Workers’ Comp Shoulder Injury Settlements
Shoulder injuries are common for laborers. In fact, the shoulder is one of the most likely body parts to be injured on the job. Its function is crucial enough that you may be unable to work until the injury is treated and heals. In some cases, you may even be permanently injured.
North Carolina law entitles you to the cost of medical care and a portion of your lost wages when you are unable to work because of your shoulder injury. Contact the attorneys at Horton Mendez when you have questions about shoulder injury at work settlements or need help with your workers’ compensation claims.
Examples of Work-Related Shoulder Injuries
Your shoulders bear a heavy load when you have a physical job. You can suffer an injury in a sudden accident or over time because of the repetitive stress that a physical job places on your shoulders.
Here are some work-related shoulder injuries that can lead to a workers’ compensation claim:
- Rotator cuff tears
- Labrum tears
- Dislocations of the joint
- Peripheral nerve impairment
- Frozen shoulder (adhesive capsulitis)
- Shoulder strain
- Impingement syndrome of the shoulder
Shoulder injuries are not necessarily easy workers’ compensation claims. You are legally entitled to benefits if you can show that the injury was work-related. Since many of these injuries occur over time, the insurance company may deny the claim because they will claim that your injury happened outside of work.
The sooner you get medical treatment for your injury, the better your chances of demonstrating that it was work-related.
Treatment and Medical Care for Shoulder Injuries
You should always see a doctor as soon as you begin to feel any pain in your shoulder. Since many shoulder injuries happen over time, the success of your claim can depend on timely medical treatment and notifying your employer of the injury. Your doctor may opt for one of a number of treatment options, depending on the severity of your injury.
Here are some ways that your shoulder injury may be treated:
- Cortisone injections to help relieve the pain
- Rehabilitation to help restore your range of motion and strength in your shoulder
- Taking a prescription for anti-inflammatory drugs to reduce swelling in your shoulder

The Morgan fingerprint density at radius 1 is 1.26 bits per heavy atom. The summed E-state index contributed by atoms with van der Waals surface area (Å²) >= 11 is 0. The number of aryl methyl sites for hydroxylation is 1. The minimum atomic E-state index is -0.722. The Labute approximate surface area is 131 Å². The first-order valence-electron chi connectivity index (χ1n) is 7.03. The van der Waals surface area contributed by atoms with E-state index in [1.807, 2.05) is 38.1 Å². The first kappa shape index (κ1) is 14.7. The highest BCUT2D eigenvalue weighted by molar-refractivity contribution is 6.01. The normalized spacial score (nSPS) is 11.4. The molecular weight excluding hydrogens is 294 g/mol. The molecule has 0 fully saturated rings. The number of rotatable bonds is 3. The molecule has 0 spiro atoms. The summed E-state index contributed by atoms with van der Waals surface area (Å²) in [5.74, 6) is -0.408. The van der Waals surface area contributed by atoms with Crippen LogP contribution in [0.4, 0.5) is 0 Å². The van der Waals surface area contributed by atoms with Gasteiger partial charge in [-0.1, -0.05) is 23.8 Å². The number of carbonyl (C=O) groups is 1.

- Rest and ice
If no other treatment options work, you may need surgery to repair your shoulder.
Your doctor may use several of these treatment options together and opt for surgery as a last resort. Even surgery may not heal your shoulder injury entirely. Much of your physical strength comes from your shoulders. It may even take more than one surgery to repair a shoulder injury fully.
How to Start a Claim for Workers’ Compensation After a Shoulder Injury
Once you have realized that you have suffered an injury, your first step must be to notify your employer of your injury. You are better off giving this notice in writing, so nobody can dispute that you met your obligation. You have 30 days from the date of the injury to notify your employer, or you may be unable to make a claim.
Then, you will assemble your documentation and file the claim form with the North Carolina Industrial Commission. Workers’ compensation documentation can include the following:
- The diagnosis of your injury and medical records
- Forms filled out by your medical provider
- Statements from witnesses that show your injury was work-related
- Proof that you notified your employer of your injury in time
- Records that will show your average weekly wage
You have two years from the date of the injury to file the claim.
How Much Your Shoulder Injury Claim May Be Worth
Full workers’ compensation benefits under North Carolina law are equal to two-thirds of your average weekly wage before the injury, up to a maximum of $1,184 per week. You will receive this amount if you suffer a temporary total disability that keeps you from working at all. Your benefits will be payable for up to 500 weeks or until you can return to work.
The valuation of your claim would be more complex if you suffered a permanent disability. You will receive a disability rating based on the severity of your injury. For example, a medical examination can determine that you are 50 percent disabled. Then, you will receive your weekly benefit multiplied by one-half to reflect your disability rating.
You may not agree with the disability rating that was given to you. Shoulder injuries can be debilitating and serious, especially if you are in a physical line of work. You may need to contest your disability rating to get more money.
If you have been permanently disabled, you can enter into a settlement agreement now to get all your money upfront. Your future benefits will be discounted based on the present value of money, and you will be paid one lump sum right now. Settlements can take some negotiation to ensure that you are getting the right amount.
Contact a Wilmington Shoulder Injury Workers’ Compensation Attorney Today
If you have questions about a workers’ comp shoulder injury settlement or you have any other issues related to your claim, the lawyers at Horton Mendez Injury Attorneys are standing by and ready to help you.
The first step is to contact us for a free initial consultation. You can speak with one of your attorneys by sending us a message online or by calling us today at (910) 668-8067. We know the tricks that insurance companies use to make your life harder, and we are ready to fight on your behalf.
Shoulder Injury Claim FAQs
What can I do if my claim is denied?
You have a legal right to file an appeal with the North Carolina Industrial Commission and have an Administrative Law Judge hear your case.
Can I appeal if I am denied certain medical care?
Yes. The insurance company must pay reasonable medical costs associated with your injury, and they do not get the last word.
Can I afford a workers’ compensation attorney?
You pay a lawyer on a contingency basis, and you only pay if you win.